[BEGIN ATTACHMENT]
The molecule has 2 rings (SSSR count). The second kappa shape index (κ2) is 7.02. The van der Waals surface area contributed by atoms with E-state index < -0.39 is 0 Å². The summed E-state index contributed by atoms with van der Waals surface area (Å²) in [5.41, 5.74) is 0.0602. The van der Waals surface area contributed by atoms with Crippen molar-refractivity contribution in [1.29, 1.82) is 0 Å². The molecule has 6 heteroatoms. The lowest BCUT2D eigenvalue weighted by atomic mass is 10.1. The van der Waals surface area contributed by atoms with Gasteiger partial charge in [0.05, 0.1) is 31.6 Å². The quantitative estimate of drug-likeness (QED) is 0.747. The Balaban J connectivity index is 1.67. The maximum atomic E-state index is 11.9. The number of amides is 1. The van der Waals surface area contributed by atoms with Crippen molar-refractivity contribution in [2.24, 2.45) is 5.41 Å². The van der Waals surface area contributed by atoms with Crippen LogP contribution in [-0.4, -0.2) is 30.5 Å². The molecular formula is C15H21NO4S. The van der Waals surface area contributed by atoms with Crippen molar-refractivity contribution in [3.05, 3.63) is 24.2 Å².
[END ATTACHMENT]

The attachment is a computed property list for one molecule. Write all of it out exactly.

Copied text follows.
The molecule has 2 rings (SSSR count). The second kappa shape index (κ2) is 7.02. The van der Waals surface area contributed by atoms with E-state index < -0.39 is 0 Å². The summed E-state index contributed by atoms with van der Waals surface area (Å²) in [5.41, 5.74) is 0.0602. The van der Waals surface area contributed by atoms with Crippen molar-refractivity contribution in [1.29, 1.82) is 0 Å². The molecule has 6 heteroatoms. The lowest BCUT2D eigenvalue weighted by atomic mass is 10.1. The van der Waals surface area contributed by atoms with Gasteiger partial charge in [0.05, 0.1) is 31.6 Å². The quantitative estimate of drug-likeness (QED) is 0.747. The Balaban J connectivity index is 1.67. The maximum atomic E-state index is 11.9. The number of amides is 1. The van der Waals surface area contributed by atoms with Crippen molar-refractivity contribution in [2.24, 2.45) is 5.41 Å². The van der Waals surface area contributed by atoms with Crippen LogP contribution in [-0.4, -0.2) is 30.5 Å². The molecular formula is C15H21NO4S. The van der Waals surface area contributed by atoms with Crippen molar-refractivity contribution in [3.05, 3.63) is 24.2 Å².